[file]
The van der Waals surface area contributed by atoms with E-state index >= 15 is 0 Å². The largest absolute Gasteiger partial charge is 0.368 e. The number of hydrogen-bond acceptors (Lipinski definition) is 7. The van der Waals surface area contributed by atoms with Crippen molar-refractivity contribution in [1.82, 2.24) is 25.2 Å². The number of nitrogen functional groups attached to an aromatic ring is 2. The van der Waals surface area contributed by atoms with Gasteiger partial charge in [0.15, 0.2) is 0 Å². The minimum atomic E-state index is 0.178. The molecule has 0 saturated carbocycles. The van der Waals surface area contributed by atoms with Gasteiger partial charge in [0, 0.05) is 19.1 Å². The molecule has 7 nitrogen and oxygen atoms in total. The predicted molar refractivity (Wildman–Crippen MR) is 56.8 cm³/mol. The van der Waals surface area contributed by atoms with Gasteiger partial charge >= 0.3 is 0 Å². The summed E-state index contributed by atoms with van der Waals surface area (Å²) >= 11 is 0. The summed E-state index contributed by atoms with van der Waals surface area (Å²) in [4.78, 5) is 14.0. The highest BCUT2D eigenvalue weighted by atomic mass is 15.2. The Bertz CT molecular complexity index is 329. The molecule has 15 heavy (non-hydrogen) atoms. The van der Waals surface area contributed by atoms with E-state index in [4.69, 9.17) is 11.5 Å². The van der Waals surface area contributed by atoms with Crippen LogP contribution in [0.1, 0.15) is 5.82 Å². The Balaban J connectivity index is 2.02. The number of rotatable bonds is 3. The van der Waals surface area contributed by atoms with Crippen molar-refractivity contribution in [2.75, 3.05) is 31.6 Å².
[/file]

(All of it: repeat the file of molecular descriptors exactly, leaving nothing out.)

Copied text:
The van der Waals surface area contributed by atoms with E-state index >= 15 is 0 Å². The largest absolute Gasteiger partial charge is 0.368 e. The number of hydrogen-bond acceptors (Lipinski definition) is 7. The van der Waals surface area contributed by atoms with Crippen molar-refractivity contribution in [1.82, 2.24) is 25.2 Å². The number of nitrogen functional groups attached to an aromatic ring is 2. The van der Waals surface area contributed by atoms with Gasteiger partial charge in [0.15, 0.2) is 0 Å². The minimum atomic E-state index is 0.178. The molecule has 0 saturated carbocycles. The van der Waals surface area contributed by atoms with Gasteiger partial charge in [0, 0.05) is 19.1 Å². The molecule has 7 nitrogen and oxygen atoms in total. The predicted molar refractivity (Wildman–Crippen MR) is 56.8 cm³/mol. The van der Waals surface area contributed by atoms with Gasteiger partial charge >= 0.3 is 0 Å². The summed E-state index contributed by atoms with van der Waals surface area (Å²) >= 11 is 0. The summed E-state index contributed by atoms with van der Waals surface area (Å²) in [4.78, 5) is 14.0. The highest BCUT2D eigenvalue weighted by atomic mass is 15.2. The Bertz CT molecular complexity index is 329. The molecule has 15 heavy (non-hydrogen) atoms. The van der Waals surface area contributed by atoms with E-state index in [4.69, 9.17) is 11.5 Å². The van der Waals surface area contributed by atoms with Crippen LogP contribution in [0.1, 0.15) is 5.82 Å². The Balaban J connectivity index is 2.02. The number of rotatable bonds is 3. The van der Waals surface area contributed by atoms with Crippen molar-refractivity contribution in [2.75, 3.05) is 31.6 Å².